Ghc30m SSNIT money missing?


Speculations are rife within the corridors of
SIMNET that the Ghc30million paid by the
National Lotteries Authority (NLA) at the
instance of a Court has neither reflected in the
accounts of the ICT firm nor its parent
company, the Social Security and National
Insurance Trust (SSNIT).
The above-mentioned amount with interest
was advanced to the ICT firm for delayed
payment of invoices. Lawyers for SIMNET led
by Mr. Tony Lithur are currently in court
pursuing the NLA for US$45million as
damages for breach of contract between the
two entities.
The suspicion was occasioned by the
influential personalities behind SIMNET using
their political connections to maneuver their
way through. A former Board Chairman of the
NLA, Dr. Sali Agbozo, in an interview with Citi
Eyewitness News last week over the matter
said the management of the NLA might have
been intimidated by SIMNET because of the
political personalities behind the firm.
Dr. Agbozo insisted that the SIMNET contract
was never terminated and wondered why the
ICT firm was in court again pursuing the NLA
for additional $45million having already won
GH¢30 million with interest from the lottery
regulator.
He explained that when he took over in 2009,
they were supposed to complete an
automation of the lottery system with the aim
of halting the lapses in the system.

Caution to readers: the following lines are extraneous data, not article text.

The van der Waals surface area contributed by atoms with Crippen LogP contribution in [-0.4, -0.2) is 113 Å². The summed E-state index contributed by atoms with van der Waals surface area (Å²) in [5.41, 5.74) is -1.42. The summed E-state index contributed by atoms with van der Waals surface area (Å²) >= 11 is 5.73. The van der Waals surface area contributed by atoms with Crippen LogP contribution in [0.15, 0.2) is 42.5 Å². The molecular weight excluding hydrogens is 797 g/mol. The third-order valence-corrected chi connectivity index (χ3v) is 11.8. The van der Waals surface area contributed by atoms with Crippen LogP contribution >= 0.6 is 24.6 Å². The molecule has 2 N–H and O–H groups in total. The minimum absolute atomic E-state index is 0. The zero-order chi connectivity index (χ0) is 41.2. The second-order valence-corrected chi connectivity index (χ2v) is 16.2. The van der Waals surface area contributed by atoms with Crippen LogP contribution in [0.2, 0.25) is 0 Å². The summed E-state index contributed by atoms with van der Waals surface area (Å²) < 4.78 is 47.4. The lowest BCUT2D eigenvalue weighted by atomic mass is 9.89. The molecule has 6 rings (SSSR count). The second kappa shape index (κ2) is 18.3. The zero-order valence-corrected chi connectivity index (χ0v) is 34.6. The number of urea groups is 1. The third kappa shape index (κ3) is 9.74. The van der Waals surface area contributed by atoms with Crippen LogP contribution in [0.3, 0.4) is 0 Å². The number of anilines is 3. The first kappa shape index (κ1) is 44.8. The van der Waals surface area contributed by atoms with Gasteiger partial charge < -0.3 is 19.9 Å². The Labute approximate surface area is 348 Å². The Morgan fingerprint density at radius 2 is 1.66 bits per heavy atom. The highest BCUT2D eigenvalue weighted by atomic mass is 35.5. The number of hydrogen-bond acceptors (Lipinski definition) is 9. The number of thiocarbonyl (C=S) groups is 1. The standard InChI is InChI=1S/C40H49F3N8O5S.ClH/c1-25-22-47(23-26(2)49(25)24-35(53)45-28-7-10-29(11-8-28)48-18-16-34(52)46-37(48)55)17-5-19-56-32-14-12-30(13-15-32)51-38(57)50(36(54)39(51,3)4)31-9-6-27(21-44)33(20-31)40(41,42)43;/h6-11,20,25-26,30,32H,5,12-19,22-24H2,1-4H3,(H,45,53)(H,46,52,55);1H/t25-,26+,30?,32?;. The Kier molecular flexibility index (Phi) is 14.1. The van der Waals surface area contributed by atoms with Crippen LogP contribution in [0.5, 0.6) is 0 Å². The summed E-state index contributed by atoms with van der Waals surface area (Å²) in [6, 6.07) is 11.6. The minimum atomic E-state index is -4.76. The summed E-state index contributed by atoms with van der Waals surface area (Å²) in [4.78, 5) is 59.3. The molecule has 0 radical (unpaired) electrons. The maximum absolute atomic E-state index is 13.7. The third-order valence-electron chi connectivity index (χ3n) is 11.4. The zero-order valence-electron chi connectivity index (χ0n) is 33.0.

He said: “before we got there, there has been
various correspondences between NLA and
SIMNET to bring more portable point of sale
terminals for the lotto business,” adding that
“NLA before our tenure had already gone to
PPA to secure approval for the purchase of
2,000 point of sale terminals for the lotto
business.”
He said they later increased the number of
terminals to 10,000 “because we need to cover
the whole country. We actually corresponded
with them [SIMNET] on several occasions to
bring in more terminals, and we informed them
that we were ready to go and purchase
terminals…we didn’t hear from them so we
acted as such.”
He said even after securing the terminals, they
wrote a letter to SIMNET informing them of the
move “and for that matter, we assured them
that we will run our business whereby they will
operate their equipment and the NLA too will
handle their own business, so we never
terminated any contract with them.”
“What happened was that they were unhappy,
so they were using various means to frustrate
us,” he was quoted as saying by Citi
Eyewitness News. He added: “because they
owed SIMNET, they issued post-dated
cheques, which SIMNET was cashing”.
He said his outfit later told SIMNET to submit
an IT audit report, but the situation ended up
in court, adding that, “when we requested the
audit, they refused to comply and before we
realized they took us to court,” he lamented
adding, “we told the court that if they do the
audit we will pay them.”
According to our sources, sometime in 2011,
the Board of NLA, in keeping with best
practices, called for an audit of the SIMNET
process in order to ascertain that all was well
with the SIMNET infrastructure and that,
Ghana was not losing revenue.
This request was informed by a data analysis
performed by Ernst and Young on existing
sampled lottery data, which raised some